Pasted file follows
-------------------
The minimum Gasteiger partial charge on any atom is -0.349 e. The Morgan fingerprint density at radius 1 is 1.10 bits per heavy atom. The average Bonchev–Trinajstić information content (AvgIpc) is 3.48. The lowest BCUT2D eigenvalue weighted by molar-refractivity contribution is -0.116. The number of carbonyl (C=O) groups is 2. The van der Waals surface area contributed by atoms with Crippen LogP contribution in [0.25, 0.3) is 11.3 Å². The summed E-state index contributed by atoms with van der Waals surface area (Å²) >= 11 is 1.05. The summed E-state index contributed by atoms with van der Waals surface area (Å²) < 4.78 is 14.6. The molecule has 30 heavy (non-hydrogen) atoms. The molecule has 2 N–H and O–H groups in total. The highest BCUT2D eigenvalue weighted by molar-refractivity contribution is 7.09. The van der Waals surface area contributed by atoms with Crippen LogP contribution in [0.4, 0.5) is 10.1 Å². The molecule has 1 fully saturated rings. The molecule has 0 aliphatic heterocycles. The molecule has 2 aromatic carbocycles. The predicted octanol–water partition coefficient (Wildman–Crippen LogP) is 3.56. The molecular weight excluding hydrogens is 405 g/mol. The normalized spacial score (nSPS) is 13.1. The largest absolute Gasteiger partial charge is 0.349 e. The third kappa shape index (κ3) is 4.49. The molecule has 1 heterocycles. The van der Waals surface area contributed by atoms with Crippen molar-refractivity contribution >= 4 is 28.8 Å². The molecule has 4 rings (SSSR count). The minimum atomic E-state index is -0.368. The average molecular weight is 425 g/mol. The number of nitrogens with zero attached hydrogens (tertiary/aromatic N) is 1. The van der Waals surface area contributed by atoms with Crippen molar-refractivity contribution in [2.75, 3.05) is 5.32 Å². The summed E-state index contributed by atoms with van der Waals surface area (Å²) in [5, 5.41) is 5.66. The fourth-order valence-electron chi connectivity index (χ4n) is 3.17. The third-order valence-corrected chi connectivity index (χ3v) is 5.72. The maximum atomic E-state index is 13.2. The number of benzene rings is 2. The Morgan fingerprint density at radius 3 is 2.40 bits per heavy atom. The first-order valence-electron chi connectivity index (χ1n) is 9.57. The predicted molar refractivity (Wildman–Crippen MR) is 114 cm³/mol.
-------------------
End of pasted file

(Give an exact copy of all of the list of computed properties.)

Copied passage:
The minimum Gasteiger partial charge on any atom is -0.349 e. The Morgan fingerprint density at radius 1 is 1.10 bits per heavy atom. The average Bonchev–Trinajstić information content (AvgIpc) is 3.48. The lowest BCUT2D eigenvalue weighted by molar-refractivity contribution is -0.116. The number of carbonyl (C=O) groups is 2. The van der Waals surface area contributed by atoms with Crippen LogP contribution in [0.25, 0.3) is 11.3 Å². The summed E-state index contributed by atoms with van der Waals surface area (Å²) >= 11 is 1.05. The summed E-state index contributed by atoms with van der Waals surface area (Å²) < 4.78 is 14.6. The molecule has 30 heavy (non-hydrogen) atoms. The molecule has 2 N–H and O–H groups in total. The highest BCUT2D eigenvalue weighted by molar-refractivity contribution is 7.09. The van der Waals surface area contributed by atoms with Crippen LogP contribution in [0.4, 0.5) is 10.1 Å². The molecule has 1 fully saturated rings. The molecule has 0 aliphatic heterocycles. The molecule has 2 aromatic carbocycles. The predicted octanol–water partition coefficient (Wildman–Crippen LogP) is 3.56. The molecular weight excluding hydrogens is 405 g/mol. The normalized spacial score (nSPS) is 13.1. The largest absolute Gasteiger partial charge is 0.349 e. The third kappa shape index (κ3) is 4.49. The molecule has 1 heterocycles. The van der Waals surface area contributed by atoms with Crippen molar-refractivity contribution >= 4 is 28.8 Å². The molecule has 4 rings (SSSR count). The minimum atomic E-state index is -0.368. The average molecular weight is 425 g/mol. The number of nitrogens with zero attached hydrogens (tertiary/aromatic N) is 1. The van der Waals surface area contributed by atoms with Crippen molar-refractivity contribution in [2.75, 3.05) is 5.32 Å². The summed E-state index contributed by atoms with van der Waals surface area (Å²) in [5, 5.41) is 5.66. The fourth-order valence-electron chi connectivity index (χ4n) is 3.17. The third-order valence-corrected chi connectivity index (χ3v) is 5.72. The maximum atomic E-state index is 13.2. The number of benzene rings is 2. The Morgan fingerprint density at radius 3 is 2.40 bits per heavy atom. The first-order valence-electron chi connectivity index (χ1n) is 9.57. The predicted molar refractivity (Wildman–Crippen MR) is 114 cm³/mol.